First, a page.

Definitions of democracy used in these texts


Different definitions of democracy were found in the texts analysed. Skovsmose and Valero (2001) affirm that this richness of definitions suggests that the open nature of democracy is such that a precise definition of the concept is not possible. However, we think is important to try to identify the interpretation of democracy that each author adopts since the ideas, concepts and proposals that they present are usually related to their own interpretation of democracy.One of the most elaborate definitions of democracy is that of Murillo and Valero (1996), cited in Valero (1999), in which democracy is interpreted as an ideal form of social organisation with four dimensions: Democracy can be defined as an ideal way social organization establishes a series of political, juridical, economic and cultural values, norms and behaviors aiming at providing a better living for the whole population of a given state. This definition highlights a conception of democracy not as an actual reality, but as a goal to reach. … This definition also considers four different dimensions of democracy. The political dimension includes the series of procedures to form governments by means of regular, free elections as the corner stone of representative democracy. The juridical dimension sets and protects the different basic legal human rights and duties. The economic dimension deals with the material conditions of living and the organization of the economy by the state. And the sociocultural dimension which considers the space where democratic values are embedded and embodied in people’s interactions. (p. 20, [author’s own emphasis]) In this article we use this definition of democracy as a framework that allows us to present, in an orderly manner, other explicit definitions of democracy located in the articles included in the review. We decided to use this definition because it offers an overarching characterisation of democracy covering the different dimensions of democracy that are identified in other definitions.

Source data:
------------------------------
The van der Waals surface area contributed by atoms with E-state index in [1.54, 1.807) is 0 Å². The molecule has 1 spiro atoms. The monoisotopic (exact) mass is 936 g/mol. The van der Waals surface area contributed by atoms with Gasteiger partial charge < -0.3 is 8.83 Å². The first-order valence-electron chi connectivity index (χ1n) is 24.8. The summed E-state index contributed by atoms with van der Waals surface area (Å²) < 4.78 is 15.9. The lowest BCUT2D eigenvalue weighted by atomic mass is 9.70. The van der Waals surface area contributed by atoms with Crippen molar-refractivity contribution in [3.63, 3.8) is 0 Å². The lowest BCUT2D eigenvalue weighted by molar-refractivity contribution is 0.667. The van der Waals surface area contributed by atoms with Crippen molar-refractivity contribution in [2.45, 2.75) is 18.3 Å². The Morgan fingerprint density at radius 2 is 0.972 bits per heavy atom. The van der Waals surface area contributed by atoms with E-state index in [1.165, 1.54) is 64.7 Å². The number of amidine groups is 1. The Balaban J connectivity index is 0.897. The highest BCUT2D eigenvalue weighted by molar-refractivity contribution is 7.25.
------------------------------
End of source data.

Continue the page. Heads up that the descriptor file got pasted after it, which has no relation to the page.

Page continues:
The political dimension of democracy
Authors such as Woodrow (1997) and Almeida (2010) refer to the political dimension of democracy; that is, the type of democracy where citizens elect their representatives to participate in discussions about public affairs and make decisions related to those public affairs. Representatives are elected through free elections in which citizens exercise their right to vote. This interpretation of democracy assumes that citizens do not directly participate in the discussion of public affairs, but they do so through the representatives of their choice. Skovsmose (1994) criticises this interpretation of democracy because it puts the election of the government at the centre of the discussion, and makes other conditions or dimensions of democracy irrelevant. Skovsmose (1998) proposes an alternative interpretation of democracy, inspired by the concept of direct democracy. Here democracy is conceptualised as a form of political democracy in which citizens participate directly in the discussion of public affairs. This position may seem impractical if we think of a state, but Skovsmose conceives the application of this type of democracy in all types of institutions, such as workplaces, schools and classrooms. It is in these kinds of institutions that Skovsmose’s position seems clearly applicable and feasible. Furthermore, this conception of democracy puts the type of skills that a citizen must possess in order to fully participate in the public discourse at the centre of the discussion. This point will be addressed later in the review, when we discuss the links between mathematics education and democracy.
The juridical dimension of democracy
Respect for the rights and freedoms of individuals is another element included in some definitions of democracy. For example, Harris (1998) mentions that a characteristic of democracies is that they are social formations where people have largely equal rights as citizens. Woodrow (1997) and Almeida (2010) refer to democracy as concerned with the protection of the individual’s human rights and freedoms within society. Such freedoms include freedom of speech, freedom to work, freedom from hunger, freedom from oppression and freedom to worship.
The economic dimension of democracy
Skovsmose (1998) points out that democracy is subject to the fulfilment of certain conditions. One of these conditions is the fair distribution of goods; in other words, democracy is not possible in a context where material goods are unevenly distributed. Although D’Ambrosio (2003) does not mention an explicit definition of democracy, he also emphasises the importance of sharing the cultural and natural goods amongst all human beings in order to ensure the survival and intellectual enhancement in a democratic society.